A couple of months back I was going on a road trip through California and stopped by a dry lake called El Mirage Lake. It's a very tacky area requiring a permit to enter.

My friend and I showed up near midnight and could hear a VERY low-flying aircraft. I happened to have a flashlight with a 800 m beam distance and using it we could clearly see a Predator drone less than 500 feet over the ground.

The drone was flying an autonomous rectangular course over the lake all night, but the next morning it had changed altitude and was flying a few thousand feet over the lake - high enough that it just looked like a normal airplane.

For 30 minutes or so there was a Cessna following behind it which was very strange... Would it be a human monitoring the drone for some reason?

Anyway, as a current civilian I feel like there's something wrong with military aircraft being used as surveillance over public area, not to mention it seems a little pointless. Why is the government (or at least state of California) using equipment like this for useless reasons?

I have a pretty bad photo of it using a telephoto lens that I can post later as proof that is was actually a Predator drone.

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    $\begingroup$ Just out of curiosity, I'd really like to see the photo. I don't doubt you, of course, but I'm interested. $\endgroup$ – Undo Jun 22 '14 at 0:35
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    $\begingroup$ Similar incident: aviation.stackexchange.com/questions/7426/… $\endgroup$ – Farhan Jun 22 '14 at 2:15
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    $\begingroup$ You're making a huge leap from "I saw a Predator flying" to "The Predator was on a surveillance mission against the American people." $\endgroup$ – David Richerby Jun 22 '14 at 13:56
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    $\begingroup$ And worse, assuming that such surveillance would be useless. I can see definite benefits of using UAVs with IR scanners for detecting things like marihuana groweries (right now manned helicopters are used for that, UAVs would have more endurance, lower cost, and be less noisy). $\endgroup$ – jwenting Jun 23 '14 at 7:11
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    $\begingroup$ @DavidRicherby While in this case it appears to be test flights, IIRC, (unarmed) Predators are actually used domestically from time to time by law enforcement, border security, and other such situations (including forest fire monitoring) where their ability to loiter on target for a long time to surveil an area is useful. My favorite article on this topic was when Arizona had requested more of them to patrol the border... the article was named Aliens vs. Predators. :) $\endgroup$ – reirab Dec 14 '15 at 20:09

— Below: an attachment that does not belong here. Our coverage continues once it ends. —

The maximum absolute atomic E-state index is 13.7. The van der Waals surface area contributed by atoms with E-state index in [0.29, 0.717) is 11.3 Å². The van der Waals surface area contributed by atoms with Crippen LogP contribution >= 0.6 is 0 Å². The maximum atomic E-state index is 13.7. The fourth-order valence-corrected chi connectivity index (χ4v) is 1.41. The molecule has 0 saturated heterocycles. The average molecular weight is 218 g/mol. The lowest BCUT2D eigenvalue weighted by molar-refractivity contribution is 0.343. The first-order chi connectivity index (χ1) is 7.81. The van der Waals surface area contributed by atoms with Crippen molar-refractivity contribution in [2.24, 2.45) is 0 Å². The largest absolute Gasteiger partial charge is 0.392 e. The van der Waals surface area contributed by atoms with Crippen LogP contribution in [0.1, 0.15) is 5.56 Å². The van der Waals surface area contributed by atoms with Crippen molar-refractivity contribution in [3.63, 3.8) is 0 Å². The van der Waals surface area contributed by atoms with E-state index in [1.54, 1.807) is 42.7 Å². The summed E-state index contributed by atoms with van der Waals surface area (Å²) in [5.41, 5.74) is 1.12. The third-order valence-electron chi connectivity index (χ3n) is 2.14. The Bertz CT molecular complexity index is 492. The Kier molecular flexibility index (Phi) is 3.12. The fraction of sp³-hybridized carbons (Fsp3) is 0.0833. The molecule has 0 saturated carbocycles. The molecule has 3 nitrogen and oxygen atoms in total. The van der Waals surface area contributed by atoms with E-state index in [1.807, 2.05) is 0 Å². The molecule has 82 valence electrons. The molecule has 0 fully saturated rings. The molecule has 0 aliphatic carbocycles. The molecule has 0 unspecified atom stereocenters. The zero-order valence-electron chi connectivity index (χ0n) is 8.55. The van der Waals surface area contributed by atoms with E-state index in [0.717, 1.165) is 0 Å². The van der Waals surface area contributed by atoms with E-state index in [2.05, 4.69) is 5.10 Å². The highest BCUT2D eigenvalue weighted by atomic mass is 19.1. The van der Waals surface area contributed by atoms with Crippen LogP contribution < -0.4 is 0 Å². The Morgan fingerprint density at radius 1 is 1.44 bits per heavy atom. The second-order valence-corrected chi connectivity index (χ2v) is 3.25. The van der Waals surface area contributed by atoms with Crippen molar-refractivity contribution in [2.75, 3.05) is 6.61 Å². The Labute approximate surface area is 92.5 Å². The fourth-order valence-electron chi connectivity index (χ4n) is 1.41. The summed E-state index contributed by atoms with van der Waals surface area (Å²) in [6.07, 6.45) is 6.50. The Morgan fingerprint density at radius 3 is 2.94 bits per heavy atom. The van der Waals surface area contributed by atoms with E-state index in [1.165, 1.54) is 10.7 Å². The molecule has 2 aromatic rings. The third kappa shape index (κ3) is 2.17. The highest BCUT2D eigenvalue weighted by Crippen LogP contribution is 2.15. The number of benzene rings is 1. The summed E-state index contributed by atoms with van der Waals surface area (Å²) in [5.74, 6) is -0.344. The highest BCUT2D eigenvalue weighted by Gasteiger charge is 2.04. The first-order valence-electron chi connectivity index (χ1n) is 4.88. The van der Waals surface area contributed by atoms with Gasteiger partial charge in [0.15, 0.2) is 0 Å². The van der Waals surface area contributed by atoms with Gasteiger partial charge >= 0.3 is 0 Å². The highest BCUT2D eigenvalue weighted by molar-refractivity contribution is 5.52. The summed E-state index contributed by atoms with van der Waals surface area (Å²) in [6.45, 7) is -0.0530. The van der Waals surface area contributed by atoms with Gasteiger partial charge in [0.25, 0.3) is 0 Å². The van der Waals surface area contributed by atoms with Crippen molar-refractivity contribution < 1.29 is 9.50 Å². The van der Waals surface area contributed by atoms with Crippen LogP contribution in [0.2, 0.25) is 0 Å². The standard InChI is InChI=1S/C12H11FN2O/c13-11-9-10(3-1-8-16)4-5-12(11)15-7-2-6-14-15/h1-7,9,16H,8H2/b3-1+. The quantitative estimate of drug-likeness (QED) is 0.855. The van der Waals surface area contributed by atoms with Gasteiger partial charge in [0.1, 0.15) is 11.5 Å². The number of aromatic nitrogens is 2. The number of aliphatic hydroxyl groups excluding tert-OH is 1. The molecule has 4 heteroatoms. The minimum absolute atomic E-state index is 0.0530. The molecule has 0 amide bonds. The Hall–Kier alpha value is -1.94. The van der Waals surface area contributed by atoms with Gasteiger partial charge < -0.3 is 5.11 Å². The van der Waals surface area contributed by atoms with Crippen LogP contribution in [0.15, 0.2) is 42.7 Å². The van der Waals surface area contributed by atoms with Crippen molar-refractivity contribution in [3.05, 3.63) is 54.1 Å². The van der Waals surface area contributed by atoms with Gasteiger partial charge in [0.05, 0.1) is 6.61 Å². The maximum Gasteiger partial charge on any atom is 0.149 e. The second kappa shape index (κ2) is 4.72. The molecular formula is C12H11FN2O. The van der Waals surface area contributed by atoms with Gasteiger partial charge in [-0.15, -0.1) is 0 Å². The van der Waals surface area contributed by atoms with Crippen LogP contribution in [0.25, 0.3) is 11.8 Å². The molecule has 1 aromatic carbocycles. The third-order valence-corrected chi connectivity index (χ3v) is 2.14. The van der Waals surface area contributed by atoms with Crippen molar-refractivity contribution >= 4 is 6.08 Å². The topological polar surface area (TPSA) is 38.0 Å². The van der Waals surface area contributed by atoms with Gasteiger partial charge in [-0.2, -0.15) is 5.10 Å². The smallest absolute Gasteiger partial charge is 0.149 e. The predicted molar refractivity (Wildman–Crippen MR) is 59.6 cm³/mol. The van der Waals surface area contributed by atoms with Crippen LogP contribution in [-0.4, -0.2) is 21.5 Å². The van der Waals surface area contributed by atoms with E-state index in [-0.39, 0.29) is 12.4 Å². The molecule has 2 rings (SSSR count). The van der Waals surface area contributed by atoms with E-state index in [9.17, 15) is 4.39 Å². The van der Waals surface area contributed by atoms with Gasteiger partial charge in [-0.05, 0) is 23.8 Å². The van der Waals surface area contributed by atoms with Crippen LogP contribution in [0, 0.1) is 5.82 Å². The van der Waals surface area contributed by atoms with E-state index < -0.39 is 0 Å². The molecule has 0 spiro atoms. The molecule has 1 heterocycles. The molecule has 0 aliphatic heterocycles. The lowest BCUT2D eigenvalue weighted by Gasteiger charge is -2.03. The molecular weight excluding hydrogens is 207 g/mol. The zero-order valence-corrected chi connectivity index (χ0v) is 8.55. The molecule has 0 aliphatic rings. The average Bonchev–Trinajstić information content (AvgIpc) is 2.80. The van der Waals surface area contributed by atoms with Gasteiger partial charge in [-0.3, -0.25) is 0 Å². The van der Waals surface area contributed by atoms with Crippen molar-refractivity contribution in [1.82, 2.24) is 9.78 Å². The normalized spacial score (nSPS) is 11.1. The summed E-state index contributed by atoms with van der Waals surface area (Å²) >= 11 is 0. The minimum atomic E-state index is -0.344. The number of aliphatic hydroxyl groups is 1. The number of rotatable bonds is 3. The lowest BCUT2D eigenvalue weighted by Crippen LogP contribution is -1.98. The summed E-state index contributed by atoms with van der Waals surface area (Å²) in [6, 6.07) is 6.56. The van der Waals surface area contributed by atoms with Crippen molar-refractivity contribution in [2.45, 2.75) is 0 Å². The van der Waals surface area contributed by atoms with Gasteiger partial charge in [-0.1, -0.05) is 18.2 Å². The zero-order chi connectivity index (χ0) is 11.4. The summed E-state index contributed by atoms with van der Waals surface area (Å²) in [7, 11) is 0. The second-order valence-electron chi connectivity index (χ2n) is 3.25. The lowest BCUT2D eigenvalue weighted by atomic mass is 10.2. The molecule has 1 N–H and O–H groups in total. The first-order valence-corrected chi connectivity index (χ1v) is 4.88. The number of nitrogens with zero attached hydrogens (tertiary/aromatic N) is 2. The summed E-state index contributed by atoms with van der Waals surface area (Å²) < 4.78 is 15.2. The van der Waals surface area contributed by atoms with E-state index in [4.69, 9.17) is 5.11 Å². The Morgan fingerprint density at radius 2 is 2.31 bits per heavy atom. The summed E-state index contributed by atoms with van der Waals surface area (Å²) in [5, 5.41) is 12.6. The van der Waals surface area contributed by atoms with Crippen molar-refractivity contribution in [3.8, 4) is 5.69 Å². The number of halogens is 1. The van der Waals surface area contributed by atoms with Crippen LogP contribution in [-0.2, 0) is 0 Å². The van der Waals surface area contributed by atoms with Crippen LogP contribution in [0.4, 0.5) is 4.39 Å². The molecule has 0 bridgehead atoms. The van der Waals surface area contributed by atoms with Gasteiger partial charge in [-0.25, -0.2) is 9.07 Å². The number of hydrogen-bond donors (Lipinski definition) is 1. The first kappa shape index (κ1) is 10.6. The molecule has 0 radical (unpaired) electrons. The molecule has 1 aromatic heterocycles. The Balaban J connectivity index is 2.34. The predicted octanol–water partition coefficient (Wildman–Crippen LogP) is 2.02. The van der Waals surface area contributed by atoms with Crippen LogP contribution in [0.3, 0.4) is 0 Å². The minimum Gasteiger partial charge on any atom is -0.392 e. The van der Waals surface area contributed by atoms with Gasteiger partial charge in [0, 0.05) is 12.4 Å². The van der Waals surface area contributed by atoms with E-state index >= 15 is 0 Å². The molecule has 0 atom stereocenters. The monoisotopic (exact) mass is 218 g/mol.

General Atomics, which makes the Predator in San Diego, has been conducting final production tests and checkout flights at El Mirage, three miles inside the San Bernardino County line.


  • $\begingroup$ But this is 13 years later... How does this answer the question? $\endgroup$ – Peter Mortensen Jun 22 '14 at 9:30
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    $\begingroup$ 13 years later, they're still manufacturing them and still test-flying them? $\endgroup$ – ChrisW Jun 22 '14 at 9:54
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    $\begingroup$ Because they still need to test the planes built to the old design as they come off the production line, they still need to test any changes to the design and (though it sounds like this isn't relevant to the situation you describe) they still need to train new pilots. $\endgroup$ – David Richerby Jun 22 '14 at 14:59

ChrisW's answer covers "why the Predator?" (El Mirage Field is used by General Atomics for test-flying their drones), which makes "Why the Cessna?" easy to answer: if General Atomics is test-flying a Predator drone or variant, the Cessna is probably there as a chase plane to monitor the test.

  • $\begingroup$ In fact, a quick search turned up multiple images of Cessna's used by GA as chase planes. $\endgroup$ – MSalters Jun 22 '14 at 22:36
  • $\begingroup$ I'm pretty sure (can't find proof) that any UAV operating in US domestic airspace must be accompanied by a manned aircraft. $\endgroup$ – egid Jun 23 '14 at 1:49
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    $\begingroup$ @egid I seriously doubt that. Maybe if it didn't have a civilian rated transponder and was not operating under military rules. But the USAF has been operating unmanned aircraft without chase planes for decades (often as target drones). $\endgroup$ – jwenting Jun 23 '14 at 7:09

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